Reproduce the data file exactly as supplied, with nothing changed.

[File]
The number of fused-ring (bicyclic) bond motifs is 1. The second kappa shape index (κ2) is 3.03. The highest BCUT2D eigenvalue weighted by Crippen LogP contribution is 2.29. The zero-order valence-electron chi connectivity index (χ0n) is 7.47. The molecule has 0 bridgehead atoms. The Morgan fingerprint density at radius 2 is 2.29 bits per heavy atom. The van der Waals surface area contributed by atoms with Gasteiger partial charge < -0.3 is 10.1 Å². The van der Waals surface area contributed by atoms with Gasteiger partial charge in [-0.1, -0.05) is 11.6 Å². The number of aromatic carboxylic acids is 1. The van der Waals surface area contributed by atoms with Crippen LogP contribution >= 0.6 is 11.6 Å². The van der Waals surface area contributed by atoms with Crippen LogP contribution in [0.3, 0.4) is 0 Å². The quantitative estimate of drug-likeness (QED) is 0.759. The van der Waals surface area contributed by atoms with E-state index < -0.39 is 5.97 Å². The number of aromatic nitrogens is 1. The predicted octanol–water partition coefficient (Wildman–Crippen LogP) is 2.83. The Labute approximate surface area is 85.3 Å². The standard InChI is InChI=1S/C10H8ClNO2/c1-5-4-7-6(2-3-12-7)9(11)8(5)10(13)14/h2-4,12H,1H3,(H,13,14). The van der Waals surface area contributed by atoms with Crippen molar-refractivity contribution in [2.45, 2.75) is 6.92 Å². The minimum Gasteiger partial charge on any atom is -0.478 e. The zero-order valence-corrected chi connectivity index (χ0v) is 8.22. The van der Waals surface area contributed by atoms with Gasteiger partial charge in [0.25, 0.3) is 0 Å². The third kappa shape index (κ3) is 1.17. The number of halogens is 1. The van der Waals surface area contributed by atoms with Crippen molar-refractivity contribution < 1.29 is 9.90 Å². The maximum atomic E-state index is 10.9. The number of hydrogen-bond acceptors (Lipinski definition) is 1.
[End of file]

The number of fused-ring (bicyclic) bond motifs is 1. The second kappa shape index (κ2) is 3.03. The highest BCUT2D eigenvalue weighted by Crippen LogP contribution is 2.29. The zero-order valence-electron chi connectivity index (χ0n) is 7.47. The molecule has 0 bridgehead atoms. The Morgan fingerprint density at radius 2 is 2.29 bits per heavy atom. The van der Waals surface area contributed by atoms with Gasteiger partial charge < -0.3 is 10.1 Å². The van der Waals surface area contributed by atoms with Gasteiger partial charge in [-0.1, -0.05) is 11.6 Å². The number of aromatic carboxylic acids is 1. The van der Waals surface area contributed by atoms with Crippen LogP contribution >= 0.6 is 11.6 Å². The van der Waals surface area contributed by atoms with Crippen LogP contribution in [0.3, 0.4) is 0 Å². The quantitative estimate of drug-likeness (QED) is 0.759. The van der Waals surface area contributed by atoms with E-state index < -0.39 is 5.97 Å². The number of aromatic nitrogens is 1. The predicted octanol–water partition coefficient (Wildman–Crippen LogP) is 2.83. The Labute approximate surface area is 85.3 Å². The standard InChI is InChI=1S/C10H8ClNO2/c1-5-4-7-6(2-3-12-7)9(11)8(5)10(13)14/h2-4,12H,1H3,(H,13,14). The van der Waals surface area contributed by atoms with Crippen molar-refractivity contribution in [2.45, 2.75) is 6.92 Å². The minimum Gasteiger partial charge on any atom is -0.478 e. The zero-order valence-corrected chi connectivity index (χ0v) is 8.22. The van der Waals surface area contributed by atoms with Gasteiger partial charge in [0.25, 0.3) is 0 Å². The third kappa shape index (κ3) is 1.17. The number of halogens is 1. The van der Waals surface area contributed by atoms with Crippen molar-refractivity contribution < 1.29 is 9.90 Å². The maximum atomic E-state index is 10.9. The number of hydrogen-bond acceptors (Lipinski definition) is 1.